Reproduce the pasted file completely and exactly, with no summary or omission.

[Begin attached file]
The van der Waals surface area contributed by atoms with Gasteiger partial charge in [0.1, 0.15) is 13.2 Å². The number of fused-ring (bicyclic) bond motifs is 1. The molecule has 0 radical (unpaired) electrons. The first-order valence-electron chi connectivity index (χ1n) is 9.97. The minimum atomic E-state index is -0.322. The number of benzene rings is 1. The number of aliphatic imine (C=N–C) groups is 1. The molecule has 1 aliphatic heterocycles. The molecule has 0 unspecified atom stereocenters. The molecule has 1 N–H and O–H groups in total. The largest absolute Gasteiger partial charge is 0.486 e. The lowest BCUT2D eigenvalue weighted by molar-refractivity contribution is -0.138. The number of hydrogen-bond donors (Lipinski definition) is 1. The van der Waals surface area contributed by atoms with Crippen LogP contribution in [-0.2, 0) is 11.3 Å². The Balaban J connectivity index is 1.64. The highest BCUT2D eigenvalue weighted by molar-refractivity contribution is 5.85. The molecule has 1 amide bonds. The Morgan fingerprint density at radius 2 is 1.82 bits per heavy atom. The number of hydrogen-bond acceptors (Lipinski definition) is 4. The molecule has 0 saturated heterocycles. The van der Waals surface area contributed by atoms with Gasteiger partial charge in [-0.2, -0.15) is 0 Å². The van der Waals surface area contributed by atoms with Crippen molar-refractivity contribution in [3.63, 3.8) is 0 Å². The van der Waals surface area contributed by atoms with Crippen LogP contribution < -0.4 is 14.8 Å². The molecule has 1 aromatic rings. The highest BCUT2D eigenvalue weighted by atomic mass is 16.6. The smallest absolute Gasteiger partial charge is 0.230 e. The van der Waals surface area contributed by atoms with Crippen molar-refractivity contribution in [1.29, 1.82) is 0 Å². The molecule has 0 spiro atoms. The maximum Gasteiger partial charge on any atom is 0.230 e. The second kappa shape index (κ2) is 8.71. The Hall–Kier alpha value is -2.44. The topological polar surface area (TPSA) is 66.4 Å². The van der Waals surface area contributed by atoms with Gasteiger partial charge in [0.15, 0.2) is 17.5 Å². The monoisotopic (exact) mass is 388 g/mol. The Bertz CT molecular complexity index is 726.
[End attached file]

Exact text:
The van der Waals surface area contributed by atoms with Gasteiger partial charge in [0.1, 0.15) is 13.2 Å². The number of fused-ring (bicyclic) bond motifs is 1. The molecule has 0 radical (unpaired) electrons. The first-order valence-electron chi connectivity index (χ1n) is 9.97. The minimum atomic E-state index is -0.322. The number of benzene rings is 1. The number of aliphatic imine (C=N–C) groups is 1. The molecule has 1 aliphatic heterocycles. The molecule has 0 unspecified atom stereocenters. The molecule has 1 N–H and O–H groups in total. The largest absolute Gasteiger partial charge is 0.486 e. The lowest BCUT2D eigenvalue weighted by molar-refractivity contribution is -0.138. The number of hydrogen-bond donors (Lipinski definition) is 1. The van der Waals surface area contributed by atoms with Crippen LogP contribution in [-0.2, 0) is 11.3 Å². The Balaban J connectivity index is 1.64. The highest BCUT2D eigenvalue weighted by molar-refractivity contribution is 5.85. The molecule has 1 amide bonds. The Morgan fingerprint density at radius 2 is 1.82 bits per heavy atom. The number of hydrogen-bond acceptors (Lipinski definition) is 4. The molecule has 0 saturated heterocycles. The van der Waals surface area contributed by atoms with Gasteiger partial charge in [-0.2, -0.15) is 0 Å². The van der Waals surface area contributed by atoms with Crippen molar-refractivity contribution in [3.63, 3.8) is 0 Å². The van der Waals surface area contributed by atoms with Crippen LogP contribution < -0.4 is 14.8 Å². The molecule has 1 aromatic rings. The highest BCUT2D eigenvalue weighted by atomic mass is 16.6. The smallest absolute Gasteiger partial charge is 0.230 e. The van der Waals surface area contributed by atoms with Crippen molar-refractivity contribution in [1.29, 1.82) is 0 Å². The molecule has 0 spiro atoms. The maximum Gasteiger partial charge on any atom is 0.230 e. The second kappa shape index (κ2) is 8.71. The Hall–Kier alpha value is -2.44. The topological polar surface area (TPSA) is 66.4 Å². The van der Waals surface area contributed by atoms with Gasteiger partial charge in [0.15, 0.2) is 17.5 Å². The monoisotopic (exact) mass is 388 g/mol. The Bertz CT molecular complexity index is 726.